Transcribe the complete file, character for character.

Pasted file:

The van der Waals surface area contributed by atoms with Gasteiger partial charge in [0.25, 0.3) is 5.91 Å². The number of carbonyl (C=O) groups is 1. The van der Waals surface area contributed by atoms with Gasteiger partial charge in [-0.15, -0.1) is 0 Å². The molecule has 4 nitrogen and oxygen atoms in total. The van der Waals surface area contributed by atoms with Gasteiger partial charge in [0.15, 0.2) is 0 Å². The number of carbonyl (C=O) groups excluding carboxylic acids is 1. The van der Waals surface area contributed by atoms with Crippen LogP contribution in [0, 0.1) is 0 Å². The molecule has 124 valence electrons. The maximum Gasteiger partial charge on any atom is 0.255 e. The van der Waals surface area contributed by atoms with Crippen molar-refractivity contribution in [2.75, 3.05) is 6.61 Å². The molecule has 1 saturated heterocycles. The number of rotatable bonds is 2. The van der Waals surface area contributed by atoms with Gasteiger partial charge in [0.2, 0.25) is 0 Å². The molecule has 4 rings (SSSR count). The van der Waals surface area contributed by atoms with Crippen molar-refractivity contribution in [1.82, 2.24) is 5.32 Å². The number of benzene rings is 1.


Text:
The van der Waals surface area contributed by atoms with Gasteiger partial charge in [0.25, 0.3) is 5.91 Å². The number of carbonyl (C=O) groups is 1. The van der Waals surface area contributed by atoms with Gasteiger partial charge in [-0.15, -0.1) is 0 Å². The molecule has 4 nitrogen and oxygen atoms in total. The van der Waals surface area contributed by atoms with Gasteiger partial charge in [0.15, 0.2) is 0 Å². The number of carbonyl (C=O) groups excluding carboxylic acids is 1. The van der Waals surface area contributed by atoms with Crippen LogP contribution in [0, 0.1) is 0 Å². The molecule has 124 valence electrons. The maximum Gasteiger partial charge on any atom is 0.255 e. The van der Waals surface area contributed by atoms with Crippen molar-refractivity contribution in [2.75, 3.05) is 6.61 Å². The molecule has 1 saturated heterocycles. The number of rotatable bonds is 2. The van der Waals surface area contributed by atoms with Gasteiger partial charge in [0.2, 0.25) is 0 Å². The molecule has 4 rings (SSSR count). The van der Waals surface area contributed by atoms with Crippen molar-refractivity contribution in [1.82, 2.24) is 5.32 Å². The number of benzene rings is 1.